TOKYO, June 18 (Reuters) - China may overtake Japan as the world’s biggest liquefied natural gas (LNG) importer earlier than anticipated as China recovers from the coronavirus pandemic, while Japan’s economy remains in a slump, Rystad’s head of gas research said.
Japan’s LNG imports fell in May to an 11-year low of 4.5 million tonnes as the pandemic halted economic activity, official data on Wednesday showed.
That is less than the 5.6 million tonnes China imported in May, ship-tracking data from Refinitiv shows. For June, China is set to import 5.4 million tonnes and Japan 5 million tonnes, the data shows.
“With China expanding its regasification capacity this year and also having a more accelerated recovery there is a risk a China having higher imports from this year,” Rystad’s Head of Gas and Power Markets Research Carlos Torres Diaz said.
Rystad now forecasts China to surpass Japan in 2022, at 80.1 million tonnes a year versus 74.3 million tonnes. Many analysts foresee China overtaking Japan by about 2025.
Japan has been world’s biggest LNG importer for decades and the change would signal a major shift in one of the fastest growing energy markets.
China has not released official data for May and the Refinitv shipping data may not correspond exactly. China’s monthly LNG imports previously exceeded Japan’s in November.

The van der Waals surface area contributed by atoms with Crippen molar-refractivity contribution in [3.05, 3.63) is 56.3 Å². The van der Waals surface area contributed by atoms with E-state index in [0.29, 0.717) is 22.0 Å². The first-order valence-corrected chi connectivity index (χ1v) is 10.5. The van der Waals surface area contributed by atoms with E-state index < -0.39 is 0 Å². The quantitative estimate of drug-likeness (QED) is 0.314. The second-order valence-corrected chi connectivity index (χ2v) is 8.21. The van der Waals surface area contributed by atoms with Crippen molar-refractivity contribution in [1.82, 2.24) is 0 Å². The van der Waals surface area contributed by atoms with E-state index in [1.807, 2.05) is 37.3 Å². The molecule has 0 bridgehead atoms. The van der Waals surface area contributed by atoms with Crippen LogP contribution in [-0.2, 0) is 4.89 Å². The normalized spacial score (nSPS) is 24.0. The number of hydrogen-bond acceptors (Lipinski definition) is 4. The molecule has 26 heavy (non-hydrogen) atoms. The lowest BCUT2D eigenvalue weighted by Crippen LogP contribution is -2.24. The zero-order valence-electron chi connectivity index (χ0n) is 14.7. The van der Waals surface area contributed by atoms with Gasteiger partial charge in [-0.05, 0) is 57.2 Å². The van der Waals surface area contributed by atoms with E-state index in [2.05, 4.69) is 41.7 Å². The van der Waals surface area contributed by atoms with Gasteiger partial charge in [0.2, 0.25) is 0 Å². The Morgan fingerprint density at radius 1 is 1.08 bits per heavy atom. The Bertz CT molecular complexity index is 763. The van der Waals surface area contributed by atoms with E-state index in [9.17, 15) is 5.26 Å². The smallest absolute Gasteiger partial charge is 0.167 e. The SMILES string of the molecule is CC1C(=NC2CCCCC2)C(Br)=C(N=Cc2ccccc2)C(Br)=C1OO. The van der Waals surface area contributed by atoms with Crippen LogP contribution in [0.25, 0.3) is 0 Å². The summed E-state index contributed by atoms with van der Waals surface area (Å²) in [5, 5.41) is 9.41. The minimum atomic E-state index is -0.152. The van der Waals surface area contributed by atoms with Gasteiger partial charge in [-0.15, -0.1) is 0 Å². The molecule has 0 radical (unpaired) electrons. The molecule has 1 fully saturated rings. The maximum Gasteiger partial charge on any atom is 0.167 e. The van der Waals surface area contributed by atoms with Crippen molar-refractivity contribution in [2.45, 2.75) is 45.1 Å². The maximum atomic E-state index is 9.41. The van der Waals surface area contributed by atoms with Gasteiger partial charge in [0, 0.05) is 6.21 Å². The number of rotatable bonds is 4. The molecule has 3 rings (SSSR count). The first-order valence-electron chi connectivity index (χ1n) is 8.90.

Japan’s energy demand has declined because of an ageing population and LNG requirements have dropped as it restarts nuclear reactors, but the coronavirus pandemic caused LNG demand to fall further.
China has mainly contained its outbreak and gas demand has soared with a government push to move consumers from coal-fired power and heating to cut pollution.
Japan’s LNG imports through June 2020 are set to be 36.1 million tonnes versus 30.8 million to China, the Refinitiv shipping data shows, though that gap may narrow.
“It wouldn’t surprise me if China permanently overtakes Japan sooner,” said Tom O’Sullivan, the founder of energy consultancy Mathyos Japan.
Reporting by Aaron Sheldrick; Additional reporting by Muyu Xu in Beijing; Editing by Christian Schmollinger